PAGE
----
WASHINGTON — The Biden administration is reviewing e-commerce giant Alibaba’s cloud operations to determine whether they pose a national security risk to the United States, according to three people briefed on the matter, as the government steps up scrutiny of the relationship between Chinese technology companies and American companies. .
The investigation focuses on how the company stores US customer data, including personal information and intellectual property, and whether the Chinese government could access it, the sources said. Beijing’s potential to disrupt US users’ access to their information stored on Alibaba’s cloud is also of concern, one of the people said.
U.S. regulators could ultimately choose to force the company to take action to reduce the risks posed by cloud activity or ban Americans at home and abroad from using the service. U.S.-listed Alibaba shares fell nearly 3% before the market opened on Tuesday and were last trading just over 1%.
Former President Donald J. Trump’s Commerce Department was concerned about Alibaba’s cloud business, but the Biden administration launched the official review after he took office in January, according to one of the three people and a former Trump administration official.
Alibaba’s cloud business in the United States is small, with estimated annual revenue of less than $50 million, according to research firm Gartner, Inc. But if regulators ultimately decide to block transactions between American companies and Alibaba Cloud, it would hurt the bottom line of one of the company’s most promising businesses and deal a blow to the company’s reputation as a whole.
A Commerce Department spokesperson said the agency does not comment on “the existence or non-existence of transaction reviews.” The Chinese Embassy in Washington did not respond to a request for comment.
Alibaba declined to comment. It flagged similar concerns about its U.S. business in its latest annual report, saying U.S. companies that have contracts with Alibaba “may be barred from continuing to do business with us, including from performing their obligations under agreements involving our… cloud services”.
The investigation of Alibaba’s cloud activity is conducted by a small Commerce Department office known as the Intelligence and Security Bureau. It was created by the Trump administration to wield sweeping new powers to prohibit or restrict transactions between U.S. companies and internet, telecom and tech companies from “adversarial foreign” countries like China, Russia , Cuba, Iran, North Korea and Venezuela.
The bureau has been particularly focused on Chinese cloud providers, one of the sources said, amid growing concerns over the potential for data theft and access disruption by Beijing.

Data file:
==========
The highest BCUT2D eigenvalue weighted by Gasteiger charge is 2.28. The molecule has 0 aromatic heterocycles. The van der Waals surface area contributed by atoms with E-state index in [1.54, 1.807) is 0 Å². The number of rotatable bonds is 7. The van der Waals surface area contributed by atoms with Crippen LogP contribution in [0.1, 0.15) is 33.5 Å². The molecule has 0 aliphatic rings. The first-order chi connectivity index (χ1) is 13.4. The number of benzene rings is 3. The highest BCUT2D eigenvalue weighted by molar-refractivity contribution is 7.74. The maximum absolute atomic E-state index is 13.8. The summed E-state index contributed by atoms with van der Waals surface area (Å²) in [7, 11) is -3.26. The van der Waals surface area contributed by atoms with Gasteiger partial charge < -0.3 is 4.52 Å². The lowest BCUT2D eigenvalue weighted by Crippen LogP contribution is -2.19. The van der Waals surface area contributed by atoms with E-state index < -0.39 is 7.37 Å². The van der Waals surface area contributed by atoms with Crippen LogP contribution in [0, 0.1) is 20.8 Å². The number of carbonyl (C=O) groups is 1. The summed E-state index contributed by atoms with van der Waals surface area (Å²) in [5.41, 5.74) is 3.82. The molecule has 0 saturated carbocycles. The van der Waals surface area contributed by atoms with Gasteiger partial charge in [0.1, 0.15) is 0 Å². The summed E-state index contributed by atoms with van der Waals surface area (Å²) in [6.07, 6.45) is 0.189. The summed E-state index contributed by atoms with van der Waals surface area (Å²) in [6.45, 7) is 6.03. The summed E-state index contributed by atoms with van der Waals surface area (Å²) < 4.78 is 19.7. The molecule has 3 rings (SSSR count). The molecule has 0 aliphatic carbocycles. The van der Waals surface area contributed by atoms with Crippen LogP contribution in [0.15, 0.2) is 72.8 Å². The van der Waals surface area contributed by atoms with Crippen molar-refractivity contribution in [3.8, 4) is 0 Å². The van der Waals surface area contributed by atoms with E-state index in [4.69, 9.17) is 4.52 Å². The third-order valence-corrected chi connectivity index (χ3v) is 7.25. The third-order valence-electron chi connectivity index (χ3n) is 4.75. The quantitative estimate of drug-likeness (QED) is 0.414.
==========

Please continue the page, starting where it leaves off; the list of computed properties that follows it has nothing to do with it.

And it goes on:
The Trump administration issued a warning in August 2020 against Chinese cloud providers, including Alibaba, “to prevent the most sensitive personal information of American citizens and the most valuable intellectual property of our companies…from being stored and processed on cloud-based systems accessible to our foreigners”. opponents. »
Cloud servers are also considered ripe for hackers to launch cyberattacks as they can conceal the origin of the attack and provide access to a wide range of client networks.
While there are few public cases of the Chinese government forcing a tech company to hand over sensitive customer data, the indictments of Chinese hackers reveal their use of cloud servers to access private information.
For example, hackers connected to China’s Ministry of State Security broke into HPE’s cloud computing service and used it as a launching pad to attack customers, looting tons of company secrets and government officials for years in what U.S. prosecutors say is an effort to boost Chinese economic interests. .
Alibaba, the world’s fourth-largest cloud computing provider according to research firm Canalys, has around 4 million customers and describes its cloud business as its “second pillar of growth”. Its revenue grew 50% to $9.2 billion in 2020, despite the division accounting for just 8% of overall sales.
According to press releases, he has business relationships with units of major US companies, including Ford Motor Co., IBM’s Red Hat and Hewlett Packard Enterprise.
Although the Trump-era sweeping powers don’t cover foreign affiliates of U.S. companies, U.S. regulators have already found ways to tie them to their U.S. parent companies, which in turn may be subject to restrictions.
Before tech tensions between the United States and China began to boil, Alibaba had big ambitions for its cloud business in the United States. In 2015, it launched a cloud computing hub in Silicon Valley, its first outside China, with plans to compete with Amazon.com, Inc., Microsoft Corp. and Alphabet Inc. Google. It then added additional data centers there and in Virginia.
A person familiar with the matter said the company cut its U.S. bet during Trump’s presidency as tensions with China escalated.
In 2018, US authorities blocked a bid by Alibaba subsidiary Ant Financial, now Ant Group, to acquire US money transfer company MoneyGram International, Inc. on national security grounds. But a move to put Ant Group on a commercial blacklist failed, and an executive order banning its Alipay mobile payment app was revoked by President Joseph R. Biden, Jr.
Mr. Biden, like Trump, has increasingly imposed restrictions on Chinese businesses. Last month, the US government imposed investment and export restrictions on dozens of Chinese companies, including major drone maker DJI, accusing them of complicity in the oppression of China’s Uyghur minority or aiding the ‘army. — Reuters